By MARNIE McALLISTER
Record Assistant Editor
The staff of Catholic Charities of Louisville’s Migration and Refugee Services has received a national award from the United States Conference of Catholic Bishops (USCCB) for its work with refugees from Burma.
The award was presented to Catholic Charities staff-members in Washington, D.C., during the May 8-11 2012 National Convening of the Catholic bishops and agencies that work with refugees. Catholic Charities’ award, presented in the “ethnic communities” category, was one of a hand-ful of awards presented during the meeting.
“We are not working for the award, but it’s nice to be recognized,” Darko Mihaylovich, director of Migration and Refugee Services, said during a phone interview Friday, May 25. “We are proud of our program. It means a lot for the (Burmese) community.”
Refugees have been coming to Louisville from Burma since 2007. Catholic Charities and Kentucky Refugee Ministries have helped to resettle about 1,300 refugees from the southeast Asian country that’s bordered by India, Thailand and China.
The refugees have spent decades in refugee camps and come from a variety of ethnic backgrounds, presenting various challenges as they settle in the United States, said Chris Clements, a Catholic Charities worker who helps refugees navigate life in Louisville. Clements was one of six staffers to receive the award in Washington.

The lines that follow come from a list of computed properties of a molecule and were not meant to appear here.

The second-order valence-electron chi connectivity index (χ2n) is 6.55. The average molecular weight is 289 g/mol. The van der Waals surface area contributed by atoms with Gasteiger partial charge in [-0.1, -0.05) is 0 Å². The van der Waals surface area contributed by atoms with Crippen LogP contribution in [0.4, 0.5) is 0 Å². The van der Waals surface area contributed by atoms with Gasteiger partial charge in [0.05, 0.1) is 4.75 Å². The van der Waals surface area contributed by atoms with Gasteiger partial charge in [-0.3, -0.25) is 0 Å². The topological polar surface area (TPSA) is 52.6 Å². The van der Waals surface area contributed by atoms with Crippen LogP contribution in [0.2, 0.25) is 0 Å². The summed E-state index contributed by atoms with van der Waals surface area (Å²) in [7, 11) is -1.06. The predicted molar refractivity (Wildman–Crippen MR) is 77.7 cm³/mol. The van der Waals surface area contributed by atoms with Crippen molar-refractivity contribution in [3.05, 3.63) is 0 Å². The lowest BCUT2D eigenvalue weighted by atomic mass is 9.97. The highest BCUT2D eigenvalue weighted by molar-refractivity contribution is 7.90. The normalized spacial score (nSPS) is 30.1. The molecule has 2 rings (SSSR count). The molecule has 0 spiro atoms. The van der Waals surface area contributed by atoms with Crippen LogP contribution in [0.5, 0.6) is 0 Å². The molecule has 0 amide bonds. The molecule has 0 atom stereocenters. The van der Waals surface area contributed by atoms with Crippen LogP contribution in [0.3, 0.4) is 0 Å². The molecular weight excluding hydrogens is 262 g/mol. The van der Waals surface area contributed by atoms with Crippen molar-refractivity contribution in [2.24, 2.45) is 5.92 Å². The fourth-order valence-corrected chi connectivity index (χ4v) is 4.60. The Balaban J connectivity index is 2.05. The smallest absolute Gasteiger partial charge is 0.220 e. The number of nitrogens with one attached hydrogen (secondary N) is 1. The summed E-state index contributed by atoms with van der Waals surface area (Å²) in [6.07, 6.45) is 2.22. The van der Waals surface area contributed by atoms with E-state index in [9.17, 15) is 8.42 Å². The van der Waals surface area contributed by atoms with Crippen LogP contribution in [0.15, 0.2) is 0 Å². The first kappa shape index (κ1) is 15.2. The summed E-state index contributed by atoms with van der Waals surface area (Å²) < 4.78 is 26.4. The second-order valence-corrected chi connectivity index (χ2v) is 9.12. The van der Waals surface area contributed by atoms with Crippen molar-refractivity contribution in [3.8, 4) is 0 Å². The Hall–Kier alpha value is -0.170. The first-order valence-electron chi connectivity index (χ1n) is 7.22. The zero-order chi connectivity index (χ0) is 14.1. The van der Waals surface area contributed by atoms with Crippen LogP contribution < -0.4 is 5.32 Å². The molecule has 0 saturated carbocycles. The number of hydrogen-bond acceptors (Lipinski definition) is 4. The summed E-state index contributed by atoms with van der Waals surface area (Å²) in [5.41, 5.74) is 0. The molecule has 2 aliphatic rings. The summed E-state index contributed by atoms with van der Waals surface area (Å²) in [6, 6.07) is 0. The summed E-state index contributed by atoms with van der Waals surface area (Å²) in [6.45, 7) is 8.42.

“There are so many different types of Burmese refugees,” he noted during an interview last week. “There are Karen, Karenni, Chin, Ming and other smaller ethnic groups. And all these groups speak different languages. There aren’t many interpreters in our community that can speak all these languages.”
An explanation of the program also notes that because they lived for so long in overcrowded refugee camps, the Burmese refugees often suffer from depression and stress-related disorders, and have experienced gender-based violence. Many are illiterate and have low levels of education and job skills.
Refugees who are resettled in the United States are expected to become self-sufficient within six months of their arrival, Clements noted. That’s when most financial aid runs out and they are expected to be employed.
“When their six-months or 180 days passed, we were afraid they would fall through the cracks,” said Clements. “They were a fragile people. We decided to create this program for them,” called the Burmese Development Training Program.
The yearlong program began in January and it’s modeled on one that Catholic Charities has offered in years past to Burundi and Somali refugees. It aims to develop leaders from among the Burmese refugees who can organize a cohesive community that, in turn, can offer peer support to those who are struggling.
The program is open to refugees from Burma who arrived in the last few years and who have already had some success living in the United States, said Clements. They attend a weekend class every two weeks on a variety of topics, including leadership skills, social services, job development and community incorporation. There is a core group of about 10 people who participate regularly.
Funding for the program comes from the federal Department of Health and Human Services Office of Refugee Resettlement.